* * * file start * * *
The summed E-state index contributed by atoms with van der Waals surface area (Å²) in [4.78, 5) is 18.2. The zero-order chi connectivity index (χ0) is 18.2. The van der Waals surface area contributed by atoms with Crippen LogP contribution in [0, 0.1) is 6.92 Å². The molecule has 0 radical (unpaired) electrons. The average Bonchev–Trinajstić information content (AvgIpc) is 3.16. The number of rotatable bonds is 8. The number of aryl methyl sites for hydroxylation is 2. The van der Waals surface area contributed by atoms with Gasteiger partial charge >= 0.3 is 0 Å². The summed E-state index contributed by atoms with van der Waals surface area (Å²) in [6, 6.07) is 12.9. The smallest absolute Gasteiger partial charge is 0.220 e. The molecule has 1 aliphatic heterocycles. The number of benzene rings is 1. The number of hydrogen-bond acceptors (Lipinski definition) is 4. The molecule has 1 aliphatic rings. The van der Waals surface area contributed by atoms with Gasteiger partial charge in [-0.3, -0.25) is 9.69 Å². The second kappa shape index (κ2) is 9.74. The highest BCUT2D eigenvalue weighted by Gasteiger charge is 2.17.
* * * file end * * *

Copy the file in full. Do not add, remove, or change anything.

The summed E-state index contributed by atoms with van der Waals surface area (Å²) in [4.78, 5) is 18.2. The zero-order chi connectivity index (χ0) is 18.2. The van der Waals surface area contributed by atoms with Crippen LogP contribution in [0, 0.1) is 6.92 Å². The molecule has 0 radical (unpaired) electrons. The average Bonchev–Trinajstić information content (AvgIpc) is 3.16. The number of rotatable bonds is 8. The number of aryl methyl sites for hydroxylation is 2. The van der Waals surface area contributed by atoms with Gasteiger partial charge >= 0.3 is 0 Å². The summed E-state index contributed by atoms with van der Waals surface area (Å²) in [6, 6.07) is 12.9. The smallest absolute Gasteiger partial charge is 0.220 e. The molecule has 1 aliphatic heterocycles. The number of benzene rings is 1. The number of hydrogen-bond acceptors (Lipinski definition) is 4. The molecule has 1 aliphatic rings. The van der Waals surface area contributed by atoms with Gasteiger partial charge in [-0.3, -0.25) is 9.69 Å². The second kappa shape index (κ2) is 9.74. The highest BCUT2D eigenvalue weighted by Gasteiger charge is 2.17.